Eighth Franken accuser comes forward as Dems call for resignation

Eighth Franken accuser comes forward as Dems call for resignation
© Camille Fine

A former Democratic staffer on Wednesday became the eighth woman to accuse Sen. Al FrankenAlan (Al) Stuart FrankenAl Franken on another Senate run: 'I'm keeping my options open' Andrew Cuomo and the death of shame Could Andrew Cuomo — despite scandals — be re-elected because of Trump? MORE (D-Minn.) of sexual misconduct just hours after two dozen of his Senate Democratic colleagues called for his resignation.

Tina Dupuy, a onetime communications director for former Rep. Alan GraysonAlan Mark GraysonFlorida Rep. Val Demings officially enters Senate race against Rubio Demings raises Democrats' hopes in uphill fight to defeat Rubio Demings planning to run for Senate instead of Florida governor MORE (D-Fla.), wrote in The Atlantic that Franken groped her at a 2009 Media Matters party celebrating then-President Barack ObamaBarack Hussein Obama Obama backs Trudeau in Canadian election Former Sen. Heller to run for Nevada governor Overnight Energy & Environment — Presented by Climate Power — Senate Democrats ding Biden energy proposal MORE's inauguration.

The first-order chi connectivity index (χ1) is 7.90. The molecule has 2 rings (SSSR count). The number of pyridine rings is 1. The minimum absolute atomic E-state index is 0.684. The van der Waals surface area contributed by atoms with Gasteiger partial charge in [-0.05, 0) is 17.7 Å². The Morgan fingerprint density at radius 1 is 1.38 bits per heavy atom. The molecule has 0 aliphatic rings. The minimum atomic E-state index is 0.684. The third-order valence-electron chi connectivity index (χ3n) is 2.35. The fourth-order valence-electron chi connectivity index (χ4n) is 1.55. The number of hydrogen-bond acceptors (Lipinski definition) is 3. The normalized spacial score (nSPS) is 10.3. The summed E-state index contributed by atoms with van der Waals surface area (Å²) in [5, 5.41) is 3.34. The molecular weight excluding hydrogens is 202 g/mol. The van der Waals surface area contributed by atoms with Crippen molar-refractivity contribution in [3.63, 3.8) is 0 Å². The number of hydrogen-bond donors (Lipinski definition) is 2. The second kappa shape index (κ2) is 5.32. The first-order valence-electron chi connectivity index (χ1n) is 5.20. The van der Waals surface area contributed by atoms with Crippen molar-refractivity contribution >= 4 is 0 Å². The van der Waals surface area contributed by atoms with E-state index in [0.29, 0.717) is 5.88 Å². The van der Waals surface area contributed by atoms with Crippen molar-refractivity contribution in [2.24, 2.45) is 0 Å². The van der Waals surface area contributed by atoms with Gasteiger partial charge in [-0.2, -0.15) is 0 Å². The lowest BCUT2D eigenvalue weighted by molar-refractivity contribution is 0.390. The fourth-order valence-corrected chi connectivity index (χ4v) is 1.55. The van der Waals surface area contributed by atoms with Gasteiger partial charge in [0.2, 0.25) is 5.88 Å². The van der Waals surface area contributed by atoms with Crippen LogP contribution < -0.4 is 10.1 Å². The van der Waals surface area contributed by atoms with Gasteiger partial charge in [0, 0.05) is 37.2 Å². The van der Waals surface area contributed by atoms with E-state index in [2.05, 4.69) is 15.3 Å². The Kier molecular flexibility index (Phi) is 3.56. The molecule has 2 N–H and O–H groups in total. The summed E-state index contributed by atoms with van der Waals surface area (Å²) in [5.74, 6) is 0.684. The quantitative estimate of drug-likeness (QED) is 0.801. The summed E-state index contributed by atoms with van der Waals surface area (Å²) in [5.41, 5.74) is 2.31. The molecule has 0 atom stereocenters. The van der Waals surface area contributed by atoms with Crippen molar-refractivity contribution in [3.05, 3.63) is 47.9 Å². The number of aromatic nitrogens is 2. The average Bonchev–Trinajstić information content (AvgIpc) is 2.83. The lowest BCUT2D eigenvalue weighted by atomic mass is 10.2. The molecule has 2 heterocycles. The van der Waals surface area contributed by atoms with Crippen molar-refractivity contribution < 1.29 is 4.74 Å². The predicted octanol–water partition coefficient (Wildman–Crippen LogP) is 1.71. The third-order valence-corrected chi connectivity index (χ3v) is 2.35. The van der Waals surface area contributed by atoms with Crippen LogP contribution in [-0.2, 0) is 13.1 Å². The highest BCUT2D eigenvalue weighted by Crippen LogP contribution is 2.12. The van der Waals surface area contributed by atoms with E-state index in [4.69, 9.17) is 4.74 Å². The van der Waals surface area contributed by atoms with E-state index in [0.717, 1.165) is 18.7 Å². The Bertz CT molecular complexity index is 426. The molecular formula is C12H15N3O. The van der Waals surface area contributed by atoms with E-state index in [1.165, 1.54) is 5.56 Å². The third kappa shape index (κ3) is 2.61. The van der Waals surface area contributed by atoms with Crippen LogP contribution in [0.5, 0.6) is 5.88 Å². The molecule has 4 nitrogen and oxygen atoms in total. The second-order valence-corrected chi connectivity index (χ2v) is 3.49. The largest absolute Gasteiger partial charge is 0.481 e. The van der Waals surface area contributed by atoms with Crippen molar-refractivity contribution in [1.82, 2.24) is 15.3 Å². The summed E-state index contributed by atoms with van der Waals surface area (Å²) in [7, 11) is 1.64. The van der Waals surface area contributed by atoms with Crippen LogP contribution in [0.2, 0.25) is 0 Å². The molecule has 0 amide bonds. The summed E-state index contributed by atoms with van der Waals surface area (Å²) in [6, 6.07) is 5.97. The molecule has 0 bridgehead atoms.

"Then I saw Al Franken," Dupuy writes of the party. "I only bug celebrities for pictures when it’ll make my foster mom happy. She loves Franken, so I asked to get a picture with him. We posed for the shot. He immediately put his hand on my waist, grabbing a handful of flesh. I froze. Then he squeezed. At least twice."

Dupuy added that the alleged incident happened "quick; he knew exactly what he was doing."

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"It shrunk me," she added. "It’s like I was no longer a person, only ornamental. It said, 'You don’t matter—and I do.' He wanted to cop a feel and he demonstrated he didn’t need my permission."

Democratic senators came out in droves Wednesday in calling for Franken to resign after another accuser told Politico he tried to forcibly kiss her in 2006. Franken intends to hold a press conference to discuss his future on Thursday.

Sen. Kirsten GillibrandKirsten GillibrandHochul tells Facebook to 'clean up the act' on abortion misinformation after Texas law Democratic senators request probe into Amazon's treatment of pregnant employees The FBI comes up empty-handed in its search for a Jan. 6 plot MORE (N.Y.) was the first Democratic senator to call for his resignation. 

"While Senator Franken is entitled to have the Ethics Committee conclude its review, I believe it would be better for our country if he sent a clear message that any kind of mistreatment of women in our society isn’t acceptable by stepping aside to let someone else serve," Gillibrand said Wednesday in a Facebook post shortly after the Politico report.

 

This article was updated at 7:09 p.m.